For an investment bank and one of their main pricing and trading systems, I lead the design and implementation of a document repository for historical pricing and trading data. Big Data, with many challenges.
While I cannot reveal project-specific details due to non-disclosure agreements, below some general thoughts on this topic.
Pricing and Trading systems are a bit special.
Financial markets on electronic trading platforms such as Xetra move quickly. When e.g. one of the major German stocks moves, the DAX 30 might move a point up or down, and a derivatives pricing system has to immediately re-calculate thousands of products that are based on the DAX. The market prices of underlyings are not the only frequently updating input data, in addition there are FX rates, volatility surfaces, and tons of other pricing parameters.
In other applications it can be a challenge to keep a high number of (web) users happy by low reponse times. But we still talk about response times in the range of several 100 milliseconds, and if every now and then few users need to wait a bit longer, it is not a big problem.
In pricing and trading systems, the millisecond matters, and for each and every transaction. If prices of derivatives are not reflecting the input data changes fast enough, it opens up opportunities for other market members to arbitrage - and this would mean financial losses.
Pricing systems for financial products can easily involve dozens of servers that produce billions of price updates per trading day, i.e. thousands of updates per second! Not surprising that many pricing systems were mainly caring about the "here and now", and not so much about documenting what happened a few moments ago, or even months ago.
This is changing a bit with new regulations by financial supervisory authorities such as the German BaFin.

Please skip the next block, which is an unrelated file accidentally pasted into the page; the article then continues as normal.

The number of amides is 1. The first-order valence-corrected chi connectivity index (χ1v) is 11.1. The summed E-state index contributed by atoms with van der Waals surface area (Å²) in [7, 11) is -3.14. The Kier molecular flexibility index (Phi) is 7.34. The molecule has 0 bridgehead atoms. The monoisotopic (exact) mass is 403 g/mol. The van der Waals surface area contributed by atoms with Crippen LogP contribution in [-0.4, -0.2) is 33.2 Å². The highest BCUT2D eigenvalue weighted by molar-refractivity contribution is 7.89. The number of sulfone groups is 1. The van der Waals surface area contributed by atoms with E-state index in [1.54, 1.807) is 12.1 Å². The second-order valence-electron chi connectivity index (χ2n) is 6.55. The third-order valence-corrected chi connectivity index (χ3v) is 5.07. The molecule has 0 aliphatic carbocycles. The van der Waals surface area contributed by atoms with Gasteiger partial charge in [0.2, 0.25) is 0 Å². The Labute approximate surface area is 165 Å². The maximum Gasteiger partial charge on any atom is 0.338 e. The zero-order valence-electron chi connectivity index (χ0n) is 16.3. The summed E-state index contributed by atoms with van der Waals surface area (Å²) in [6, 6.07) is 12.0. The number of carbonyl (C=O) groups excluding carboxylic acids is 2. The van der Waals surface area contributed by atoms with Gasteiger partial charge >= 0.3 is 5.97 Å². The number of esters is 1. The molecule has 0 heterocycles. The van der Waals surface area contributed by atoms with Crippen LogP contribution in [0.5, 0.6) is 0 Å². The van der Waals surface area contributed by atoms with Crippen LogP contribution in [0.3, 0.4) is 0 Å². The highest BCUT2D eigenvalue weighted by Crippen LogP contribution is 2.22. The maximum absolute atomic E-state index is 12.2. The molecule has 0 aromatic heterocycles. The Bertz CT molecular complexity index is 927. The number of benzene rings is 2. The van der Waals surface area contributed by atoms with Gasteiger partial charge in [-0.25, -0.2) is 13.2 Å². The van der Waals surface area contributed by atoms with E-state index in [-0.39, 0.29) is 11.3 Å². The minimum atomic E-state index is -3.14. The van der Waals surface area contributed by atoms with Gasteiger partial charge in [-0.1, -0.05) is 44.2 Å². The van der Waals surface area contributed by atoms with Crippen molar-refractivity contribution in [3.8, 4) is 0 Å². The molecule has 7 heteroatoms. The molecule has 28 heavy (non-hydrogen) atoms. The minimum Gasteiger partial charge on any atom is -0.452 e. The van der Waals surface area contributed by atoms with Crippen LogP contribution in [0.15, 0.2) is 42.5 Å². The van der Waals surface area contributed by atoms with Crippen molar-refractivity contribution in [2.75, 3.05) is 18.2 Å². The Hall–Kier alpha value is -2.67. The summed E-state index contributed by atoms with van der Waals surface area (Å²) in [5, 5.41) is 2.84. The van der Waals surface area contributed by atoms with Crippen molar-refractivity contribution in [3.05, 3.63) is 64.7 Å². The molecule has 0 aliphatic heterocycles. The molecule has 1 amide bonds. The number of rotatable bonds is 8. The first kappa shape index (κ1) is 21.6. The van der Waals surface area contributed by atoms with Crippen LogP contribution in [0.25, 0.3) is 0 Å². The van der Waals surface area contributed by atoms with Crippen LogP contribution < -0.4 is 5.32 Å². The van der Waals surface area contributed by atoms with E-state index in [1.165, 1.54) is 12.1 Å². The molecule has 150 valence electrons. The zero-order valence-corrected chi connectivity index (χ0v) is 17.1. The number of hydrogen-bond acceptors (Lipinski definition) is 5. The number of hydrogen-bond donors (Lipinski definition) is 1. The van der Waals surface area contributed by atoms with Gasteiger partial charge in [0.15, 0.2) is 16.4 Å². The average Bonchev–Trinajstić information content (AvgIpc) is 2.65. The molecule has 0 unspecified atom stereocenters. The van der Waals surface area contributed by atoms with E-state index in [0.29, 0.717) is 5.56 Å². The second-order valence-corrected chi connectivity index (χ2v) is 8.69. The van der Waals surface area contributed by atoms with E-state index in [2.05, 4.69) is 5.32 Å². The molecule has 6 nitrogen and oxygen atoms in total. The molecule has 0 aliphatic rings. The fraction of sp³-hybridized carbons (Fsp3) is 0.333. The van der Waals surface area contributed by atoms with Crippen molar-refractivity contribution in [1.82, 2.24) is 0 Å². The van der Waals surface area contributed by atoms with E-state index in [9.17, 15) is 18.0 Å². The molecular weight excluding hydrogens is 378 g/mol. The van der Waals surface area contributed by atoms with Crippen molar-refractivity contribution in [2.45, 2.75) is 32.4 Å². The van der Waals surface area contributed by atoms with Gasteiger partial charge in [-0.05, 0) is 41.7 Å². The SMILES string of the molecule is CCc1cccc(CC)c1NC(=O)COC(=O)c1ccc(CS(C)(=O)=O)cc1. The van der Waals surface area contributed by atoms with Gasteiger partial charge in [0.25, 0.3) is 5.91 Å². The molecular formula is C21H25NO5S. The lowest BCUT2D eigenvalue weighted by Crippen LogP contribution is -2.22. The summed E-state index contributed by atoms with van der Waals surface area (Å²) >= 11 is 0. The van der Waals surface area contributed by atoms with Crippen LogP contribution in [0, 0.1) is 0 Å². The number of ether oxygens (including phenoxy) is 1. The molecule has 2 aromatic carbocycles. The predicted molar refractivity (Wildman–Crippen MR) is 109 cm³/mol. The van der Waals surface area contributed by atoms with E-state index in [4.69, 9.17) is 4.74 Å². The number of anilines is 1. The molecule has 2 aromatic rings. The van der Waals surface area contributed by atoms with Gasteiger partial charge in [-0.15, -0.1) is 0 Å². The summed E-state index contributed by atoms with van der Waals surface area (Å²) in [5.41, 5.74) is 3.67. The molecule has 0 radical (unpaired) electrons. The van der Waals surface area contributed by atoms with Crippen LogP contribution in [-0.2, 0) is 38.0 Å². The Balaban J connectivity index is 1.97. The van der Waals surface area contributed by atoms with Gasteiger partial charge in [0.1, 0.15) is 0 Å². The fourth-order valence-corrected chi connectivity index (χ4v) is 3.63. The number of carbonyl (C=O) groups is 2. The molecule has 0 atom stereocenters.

E.g. the BaFin regulations on algorithmic trading require: "50. It shall be documented in a comprehensive manner why an algorithm has led to a certain trading decision. Hence, all relevant market data as well as unexecuted orders and quotes shall be kept for a period of three months."
The regulatory requirements can be a typical case for document-oriented databases: The pricing and trading context data often follows complex dynamic data models. The data models change over time, as the business continues developing new products and new pricing strategies to stay competitive. And historical data shall not be migrated to newer models - it shall document how things "were" and not how things "would be" today.
A history repository can be designed as a Java web application that offers clean HTTP REST services: POST/PUT operations for validating, enriching and storing data, GET for retrieving, DELETE for removing. The main payload type should usually be application/json, but consider additional support for binary JSON representations such as Smile or UBJSON, for performance-optimized technical clients.
The repository should not dictate specific document structures. Only few top level attributes such as a document date, upload date etc. are document metadata that the repository should be explicitly aware of.
The underlying document storage system of the repository is an implementation detail that should be hidden from the clients. One option is TokuMX, an alternative MongoDB distribution with a far better storage engine than MongoDB itself. For large repositories, data compression can be one of the killer features. TokuMX compresses the data down to about 10-15% on disk.